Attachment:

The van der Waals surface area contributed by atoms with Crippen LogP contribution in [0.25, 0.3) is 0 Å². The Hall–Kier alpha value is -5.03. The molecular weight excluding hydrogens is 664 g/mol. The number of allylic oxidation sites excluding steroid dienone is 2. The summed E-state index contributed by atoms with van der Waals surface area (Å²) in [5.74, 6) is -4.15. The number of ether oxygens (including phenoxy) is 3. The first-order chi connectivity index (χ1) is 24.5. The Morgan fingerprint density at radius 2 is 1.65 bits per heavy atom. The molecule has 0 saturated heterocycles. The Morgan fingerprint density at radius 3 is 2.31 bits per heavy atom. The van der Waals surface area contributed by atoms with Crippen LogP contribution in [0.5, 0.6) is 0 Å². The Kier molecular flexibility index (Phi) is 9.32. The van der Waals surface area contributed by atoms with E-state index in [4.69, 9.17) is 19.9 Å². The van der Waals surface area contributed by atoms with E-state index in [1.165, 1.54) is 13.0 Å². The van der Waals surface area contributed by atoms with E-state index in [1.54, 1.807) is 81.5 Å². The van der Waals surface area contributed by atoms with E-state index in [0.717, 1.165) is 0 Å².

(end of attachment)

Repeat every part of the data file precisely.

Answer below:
The van der Waals surface area contributed by atoms with Crippen LogP contribution in [0.25, 0.3) is 0 Å². The Hall–Kier alpha value is -5.03. The molecular weight excluding hydrogens is 664 g/mol. The number of allylic oxidation sites excluding steroid dienone is 2. The summed E-state index contributed by atoms with van der Waals surface area (Å²) in [5.74, 6) is -4.15. The number of ether oxygens (including phenoxy) is 3. The first-order chi connectivity index (χ1) is 24.5. The Morgan fingerprint density at radius 2 is 1.65 bits per heavy atom. The molecule has 0 saturated heterocycles. The Morgan fingerprint density at radius 3 is 2.31 bits per heavy atom. The van der Waals surface area contributed by atoms with Crippen LogP contribution in [0.5, 0.6) is 0 Å². The Kier molecular flexibility index (Phi) is 9.32. The van der Waals surface area contributed by atoms with E-state index in [4.69, 9.17) is 19.9 Å². The van der Waals surface area contributed by atoms with E-state index in [1.165, 1.54) is 13.0 Å². The van der Waals surface area contributed by atoms with E-state index in [1.54, 1.807) is 81.5 Å². The van der Waals surface area contributed by atoms with E-state index in [0.717, 1.165) is 0 Å².